Hawk

A scythe of shadow skips through tree trunks, cuts 
the greening buds; it chips cooled rocks. 
Noiseless. I halt, turn to find the sun’s light 
but spot instead wings of the hawk 

circling in a wind, scanning distant ground. 
Space is flattened with each swipe: day’s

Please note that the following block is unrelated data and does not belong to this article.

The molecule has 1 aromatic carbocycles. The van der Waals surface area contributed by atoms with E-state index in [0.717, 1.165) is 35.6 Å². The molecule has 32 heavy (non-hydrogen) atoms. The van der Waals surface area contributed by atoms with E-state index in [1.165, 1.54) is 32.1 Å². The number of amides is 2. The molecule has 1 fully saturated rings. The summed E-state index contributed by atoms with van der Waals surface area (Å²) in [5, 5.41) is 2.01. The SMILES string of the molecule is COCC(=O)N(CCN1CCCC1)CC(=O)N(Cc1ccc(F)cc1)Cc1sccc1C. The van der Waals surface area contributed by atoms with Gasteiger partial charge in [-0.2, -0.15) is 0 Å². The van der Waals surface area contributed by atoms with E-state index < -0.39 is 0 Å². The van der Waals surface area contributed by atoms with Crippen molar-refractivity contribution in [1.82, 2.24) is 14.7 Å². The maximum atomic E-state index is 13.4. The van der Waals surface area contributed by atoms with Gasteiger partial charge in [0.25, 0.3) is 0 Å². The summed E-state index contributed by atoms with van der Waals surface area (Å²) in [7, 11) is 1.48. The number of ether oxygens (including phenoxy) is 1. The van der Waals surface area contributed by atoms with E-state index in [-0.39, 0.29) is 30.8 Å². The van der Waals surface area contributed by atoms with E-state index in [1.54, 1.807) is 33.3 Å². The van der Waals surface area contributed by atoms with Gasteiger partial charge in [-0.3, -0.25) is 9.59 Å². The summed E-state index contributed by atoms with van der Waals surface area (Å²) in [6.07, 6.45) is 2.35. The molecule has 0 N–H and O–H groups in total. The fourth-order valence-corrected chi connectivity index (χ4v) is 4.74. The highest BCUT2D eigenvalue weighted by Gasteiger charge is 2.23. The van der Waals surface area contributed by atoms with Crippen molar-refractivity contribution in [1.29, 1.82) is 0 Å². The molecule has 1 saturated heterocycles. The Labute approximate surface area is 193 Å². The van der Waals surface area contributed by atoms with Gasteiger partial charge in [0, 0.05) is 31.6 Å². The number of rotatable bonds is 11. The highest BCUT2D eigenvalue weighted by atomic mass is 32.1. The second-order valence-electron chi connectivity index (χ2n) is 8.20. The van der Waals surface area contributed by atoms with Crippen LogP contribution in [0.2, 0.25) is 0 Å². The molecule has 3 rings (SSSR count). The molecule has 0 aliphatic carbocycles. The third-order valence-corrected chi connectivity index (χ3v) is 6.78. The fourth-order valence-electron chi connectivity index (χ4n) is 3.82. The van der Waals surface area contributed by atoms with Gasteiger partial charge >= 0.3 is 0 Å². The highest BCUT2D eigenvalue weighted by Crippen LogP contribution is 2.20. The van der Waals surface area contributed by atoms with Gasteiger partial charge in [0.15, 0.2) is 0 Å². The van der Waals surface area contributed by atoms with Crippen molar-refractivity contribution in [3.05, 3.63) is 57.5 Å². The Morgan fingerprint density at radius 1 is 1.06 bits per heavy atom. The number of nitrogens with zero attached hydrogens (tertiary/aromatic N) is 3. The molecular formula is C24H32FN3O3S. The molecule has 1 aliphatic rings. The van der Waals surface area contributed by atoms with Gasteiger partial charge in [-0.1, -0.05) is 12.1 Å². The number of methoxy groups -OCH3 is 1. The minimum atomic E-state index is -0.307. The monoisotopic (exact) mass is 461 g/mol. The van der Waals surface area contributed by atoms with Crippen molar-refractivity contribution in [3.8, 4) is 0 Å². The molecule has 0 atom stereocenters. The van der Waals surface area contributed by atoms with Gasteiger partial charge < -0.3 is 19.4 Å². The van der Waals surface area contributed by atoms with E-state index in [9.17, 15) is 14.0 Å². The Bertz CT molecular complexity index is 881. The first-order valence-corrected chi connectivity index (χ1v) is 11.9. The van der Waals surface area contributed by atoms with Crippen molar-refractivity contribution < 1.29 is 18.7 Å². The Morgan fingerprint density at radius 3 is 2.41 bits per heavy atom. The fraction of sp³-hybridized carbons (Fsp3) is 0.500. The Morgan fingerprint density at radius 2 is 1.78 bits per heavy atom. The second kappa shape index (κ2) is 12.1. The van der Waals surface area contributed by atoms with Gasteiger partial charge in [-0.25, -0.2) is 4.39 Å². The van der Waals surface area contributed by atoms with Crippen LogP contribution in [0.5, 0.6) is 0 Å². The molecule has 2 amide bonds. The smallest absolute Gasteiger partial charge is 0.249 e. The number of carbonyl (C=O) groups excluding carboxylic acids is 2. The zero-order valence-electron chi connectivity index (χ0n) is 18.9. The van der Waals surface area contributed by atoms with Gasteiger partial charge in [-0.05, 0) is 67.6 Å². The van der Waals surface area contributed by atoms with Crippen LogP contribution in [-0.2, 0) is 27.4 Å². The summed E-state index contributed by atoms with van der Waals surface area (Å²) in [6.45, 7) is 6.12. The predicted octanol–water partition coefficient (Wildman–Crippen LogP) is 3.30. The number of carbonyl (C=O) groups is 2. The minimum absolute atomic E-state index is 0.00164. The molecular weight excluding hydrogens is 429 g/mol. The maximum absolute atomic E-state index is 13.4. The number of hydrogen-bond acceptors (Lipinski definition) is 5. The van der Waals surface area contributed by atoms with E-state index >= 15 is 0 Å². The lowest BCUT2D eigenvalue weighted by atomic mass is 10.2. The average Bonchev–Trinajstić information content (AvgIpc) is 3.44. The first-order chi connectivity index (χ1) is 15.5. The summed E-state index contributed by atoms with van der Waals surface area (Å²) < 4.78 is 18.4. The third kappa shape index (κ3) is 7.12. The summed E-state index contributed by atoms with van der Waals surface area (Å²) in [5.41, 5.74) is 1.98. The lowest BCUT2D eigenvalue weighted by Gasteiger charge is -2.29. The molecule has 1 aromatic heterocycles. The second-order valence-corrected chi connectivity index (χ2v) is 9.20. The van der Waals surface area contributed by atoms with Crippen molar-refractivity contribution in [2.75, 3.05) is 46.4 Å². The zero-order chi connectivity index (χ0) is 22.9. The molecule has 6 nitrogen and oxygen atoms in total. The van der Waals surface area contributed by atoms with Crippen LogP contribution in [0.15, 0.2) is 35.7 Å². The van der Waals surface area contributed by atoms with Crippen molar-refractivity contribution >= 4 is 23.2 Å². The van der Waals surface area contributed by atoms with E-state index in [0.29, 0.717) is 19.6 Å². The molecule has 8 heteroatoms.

being hatched. What’s left to make me understand 
I’ve just been sighted, scratched as prey, 

spared a forest death in mud, among stones, 
by designing eyes past measure? 
Not vole, not chick, but no longer their stranger, 
kin by tremor of cut, I freeze— 

like these others without cover, made dark 
by the shadowing swoop of hawk.